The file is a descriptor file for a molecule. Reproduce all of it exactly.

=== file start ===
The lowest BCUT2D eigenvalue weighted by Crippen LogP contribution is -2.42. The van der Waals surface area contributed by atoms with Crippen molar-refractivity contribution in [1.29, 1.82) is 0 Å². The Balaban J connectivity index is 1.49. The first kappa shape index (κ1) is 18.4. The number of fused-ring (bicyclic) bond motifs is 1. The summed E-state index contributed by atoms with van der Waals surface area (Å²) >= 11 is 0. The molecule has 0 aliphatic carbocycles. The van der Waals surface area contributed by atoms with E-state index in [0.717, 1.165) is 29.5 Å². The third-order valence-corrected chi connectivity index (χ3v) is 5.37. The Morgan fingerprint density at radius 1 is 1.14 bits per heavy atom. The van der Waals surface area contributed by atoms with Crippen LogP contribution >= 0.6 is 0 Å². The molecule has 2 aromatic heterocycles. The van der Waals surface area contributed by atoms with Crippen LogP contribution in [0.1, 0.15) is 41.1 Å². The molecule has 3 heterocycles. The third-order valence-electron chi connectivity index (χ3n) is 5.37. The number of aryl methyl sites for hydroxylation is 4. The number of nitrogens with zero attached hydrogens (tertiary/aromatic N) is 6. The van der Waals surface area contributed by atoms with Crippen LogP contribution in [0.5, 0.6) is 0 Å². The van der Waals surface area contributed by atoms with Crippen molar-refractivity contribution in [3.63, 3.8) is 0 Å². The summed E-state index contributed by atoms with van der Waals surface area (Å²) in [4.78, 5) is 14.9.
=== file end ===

The lowest BCUT2D eigenvalue weighted by Crippen LogP contribution is -2.42. The van der Waals surface area contributed by atoms with Crippen molar-refractivity contribution in [1.29, 1.82) is 0 Å². The Balaban J connectivity index is 1.49. The first kappa shape index (κ1) is 18.4. The number of fused-ring (bicyclic) bond motifs is 1. The summed E-state index contributed by atoms with van der Waals surface area (Å²) >= 11 is 0. The molecule has 0 aliphatic carbocycles. The van der Waals surface area contributed by atoms with E-state index in [0.717, 1.165) is 29.5 Å². The third-order valence-corrected chi connectivity index (χ3v) is 5.37. The Morgan fingerprint density at radius 1 is 1.14 bits per heavy atom. The van der Waals surface area contributed by atoms with Crippen LogP contribution >= 0.6 is 0 Å². The molecule has 2 aromatic heterocycles. The van der Waals surface area contributed by atoms with Crippen LogP contribution in [0.1, 0.15) is 41.1 Å². The molecule has 3 heterocycles. The third-order valence-electron chi connectivity index (χ3n) is 5.37. The number of aryl methyl sites for hydroxylation is 4. The number of nitrogens with zero attached hydrogens (tertiary/aromatic N) is 6. The van der Waals surface area contributed by atoms with Crippen LogP contribution in [0.5, 0.6) is 0 Å². The van der Waals surface area contributed by atoms with Crippen molar-refractivity contribution in [3.63, 3.8) is 0 Å². The summed E-state index contributed by atoms with van der Waals surface area (Å²) in [4.78, 5) is 14.9.